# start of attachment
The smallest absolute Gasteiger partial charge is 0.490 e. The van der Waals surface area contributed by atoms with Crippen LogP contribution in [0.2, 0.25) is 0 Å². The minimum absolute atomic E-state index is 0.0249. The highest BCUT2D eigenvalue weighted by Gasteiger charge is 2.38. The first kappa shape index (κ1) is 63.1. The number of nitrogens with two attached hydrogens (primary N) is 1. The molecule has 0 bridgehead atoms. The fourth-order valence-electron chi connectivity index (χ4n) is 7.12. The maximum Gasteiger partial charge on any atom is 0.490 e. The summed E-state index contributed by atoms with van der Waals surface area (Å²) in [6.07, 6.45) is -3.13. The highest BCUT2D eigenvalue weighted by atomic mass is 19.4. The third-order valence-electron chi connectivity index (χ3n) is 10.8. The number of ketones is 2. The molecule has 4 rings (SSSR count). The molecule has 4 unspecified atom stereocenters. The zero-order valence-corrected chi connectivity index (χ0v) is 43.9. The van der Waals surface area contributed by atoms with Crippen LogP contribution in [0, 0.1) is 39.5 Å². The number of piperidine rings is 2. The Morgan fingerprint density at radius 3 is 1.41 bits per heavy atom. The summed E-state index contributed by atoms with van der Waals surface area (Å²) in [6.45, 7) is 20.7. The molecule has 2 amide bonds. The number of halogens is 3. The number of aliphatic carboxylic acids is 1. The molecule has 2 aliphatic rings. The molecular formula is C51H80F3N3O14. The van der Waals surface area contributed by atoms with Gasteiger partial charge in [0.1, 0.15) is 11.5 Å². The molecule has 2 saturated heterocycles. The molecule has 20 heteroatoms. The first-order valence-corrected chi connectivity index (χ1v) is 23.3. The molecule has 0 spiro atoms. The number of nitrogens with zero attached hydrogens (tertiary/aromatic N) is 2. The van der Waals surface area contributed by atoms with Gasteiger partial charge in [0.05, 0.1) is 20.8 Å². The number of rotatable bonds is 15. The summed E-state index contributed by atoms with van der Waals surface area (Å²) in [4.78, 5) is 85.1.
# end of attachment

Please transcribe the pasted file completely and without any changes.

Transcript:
The smallest absolute Gasteiger partial charge is 0.490 e. The van der Waals surface area contributed by atoms with Crippen LogP contribution in [0.2, 0.25) is 0 Å². The minimum absolute atomic E-state index is 0.0249. The highest BCUT2D eigenvalue weighted by Gasteiger charge is 2.38. The first kappa shape index (κ1) is 63.1. The number of nitrogens with two attached hydrogens (primary N) is 1. The molecule has 0 bridgehead atoms. The fourth-order valence-electron chi connectivity index (χ4n) is 7.12. The maximum Gasteiger partial charge on any atom is 0.490 e. The summed E-state index contributed by atoms with van der Waals surface area (Å²) in [6.07, 6.45) is -3.13. The highest BCUT2D eigenvalue weighted by atomic mass is 19.4. The third-order valence-electron chi connectivity index (χ3n) is 10.8. The number of ketones is 2. The molecule has 4 rings (SSSR count). The molecule has 4 unspecified atom stereocenters. The zero-order valence-corrected chi connectivity index (χ0v) is 43.9. The van der Waals surface area contributed by atoms with Crippen LogP contribution in [0, 0.1) is 39.5 Å². The number of piperidine rings is 2. The Morgan fingerprint density at radius 3 is 1.41 bits per heavy atom. The summed E-state index contributed by atoms with van der Waals surface area (Å²) in [6.45, 7) is 20.7. The molecule has 2 amide bonds. The number of halogens is 3. The number of aliphatic carboxylic acids is 1. The molecule has 2 aliphatic rings. The molecular formula is C51H80F3N3O14. The van der Waals surface area contributed by atoms with Gasteiger partial charge in [0.1, 0.15) is 11.5 Å². The molecule has 2 saturated heterocycles. The molecule has 20 heteroatoms. The first-order valence-corrected chi connectivity index (χ1v) is 23.3. The molecule has 0 spiro atoms. The number of nitrogens with zero attached hydrogens (tertiary/aromatic N) is 2. The van der Waals surface area contributed by atoms with Gasteiger partial charge in [0.05, 0.1) is 20.8 Å². The number of rotatable bonds is 15. The summed E-state index contributed by atoms with van der Waals surface area (Å²) in [4.78, 5) is 85.1.